The mega refinery project at Ratnagiri could be in cold storage for now but the script could change after the national elections in May.

“Politics has prevailed for now but this is only a temporary setback,” said an industry source familiar with the project.

Earlier this week, the feuding BJP and Shiva Sena had agreed to scrap the refinery’s originally planned location at Nanar in coastal Maharashtra as one of the conditions for coming together in the elections.

This was not entirely unexpected. The site has been in the eye of a storm for over a year now with locals opposed to the idea of a refinery coming up in an environmentally-sensitive region.

This is also not the first time that such a project has been conceived in Ratnagiri. Over two decades earlier, Hindustan Petroleum Corporation (HPCL) and Oman Oil Company had explored the idea of setting up a refinery in this belt but shelved the proposal eventually.

More recently, HPCL toyed with the idea of relocating its Mumbai refinery to Ratnagiri since it was in the middle of a residential area. But, this was put on hold since it was quite apparent that there would be delays associated with environmental clearances.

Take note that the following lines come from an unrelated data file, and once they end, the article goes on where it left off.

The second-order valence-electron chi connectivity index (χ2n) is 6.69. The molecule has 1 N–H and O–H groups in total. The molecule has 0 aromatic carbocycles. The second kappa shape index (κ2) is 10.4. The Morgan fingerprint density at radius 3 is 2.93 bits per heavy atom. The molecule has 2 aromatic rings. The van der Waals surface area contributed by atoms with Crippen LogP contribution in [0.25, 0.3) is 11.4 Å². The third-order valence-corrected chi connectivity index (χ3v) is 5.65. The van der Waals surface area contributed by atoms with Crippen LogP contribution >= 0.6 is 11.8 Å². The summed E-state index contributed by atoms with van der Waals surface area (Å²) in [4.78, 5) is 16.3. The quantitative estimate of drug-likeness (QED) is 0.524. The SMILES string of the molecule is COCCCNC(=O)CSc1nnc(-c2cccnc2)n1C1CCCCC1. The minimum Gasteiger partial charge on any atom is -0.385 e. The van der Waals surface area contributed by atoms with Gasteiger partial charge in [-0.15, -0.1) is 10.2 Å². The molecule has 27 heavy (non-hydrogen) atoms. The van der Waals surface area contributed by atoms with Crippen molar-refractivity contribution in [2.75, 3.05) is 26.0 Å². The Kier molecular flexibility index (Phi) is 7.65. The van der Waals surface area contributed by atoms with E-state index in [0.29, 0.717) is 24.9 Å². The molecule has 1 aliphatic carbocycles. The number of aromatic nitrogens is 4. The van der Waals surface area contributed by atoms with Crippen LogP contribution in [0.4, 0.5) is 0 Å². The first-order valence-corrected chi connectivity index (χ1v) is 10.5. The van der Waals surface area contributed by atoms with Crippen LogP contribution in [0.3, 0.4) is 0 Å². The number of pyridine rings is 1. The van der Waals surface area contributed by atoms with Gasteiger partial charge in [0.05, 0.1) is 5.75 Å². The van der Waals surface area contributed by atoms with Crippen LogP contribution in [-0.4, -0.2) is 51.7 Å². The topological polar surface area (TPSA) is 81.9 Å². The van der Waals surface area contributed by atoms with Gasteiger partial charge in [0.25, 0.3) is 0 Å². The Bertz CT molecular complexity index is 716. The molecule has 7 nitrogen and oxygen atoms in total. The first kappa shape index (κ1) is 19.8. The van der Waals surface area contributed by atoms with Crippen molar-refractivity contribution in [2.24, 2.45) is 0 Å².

In the case of this 60 million tonne refinery, where Saudi Aramco and Abu Dhabi National Oil Company (Adnoc) are the lead promoters with 25 per cent equity each, the intent is to make it a reality given the energy needs of the country and the challenges ahead with Bharat Stage-VI emission norms in 2020. The public sector trio of IndianOil, Bharat Petroleum Corporation and HPCL will account for the balance 50 per cent stake. The project is scheduled to be commissioned by 2025.

The election results will clearly have a bearing on the pace of completion. Assuming that there is no change in the political equations, a coastal location in Maharashtra will be persevered with as top priority.

Whether Nanar can still be reclaimed is a million dollar question though this will need a lot of persuasive skills and generous compensation payouts.

The biggest challenge is the size of the refinery which will kick off with 40 mt in the first phase before reaching its optimal capacity of 60 mt. This means that there needs to be enough land available to accommodate such a gigantic project.

It remains to be seen if alternative locations can also fit the bill. Clearly, the lead promoters are willing to wait but what if there is no progress even after many months? After all, the case of HPCL’s Rajasthan project being in limbo for five years now is largely due to a result of changes in the State government.

The silver lining in the cloud is that oil companies from West Asia are clearly bullish on India. There have been reports of Kuwait Petroleum Corporation keen on participating in BPCL’s Bina refinery where Oman Oil is already a partner. Likewise, both Aramco and Adnoc would like to make the most of what India’s energy economy has to offer in the coming years.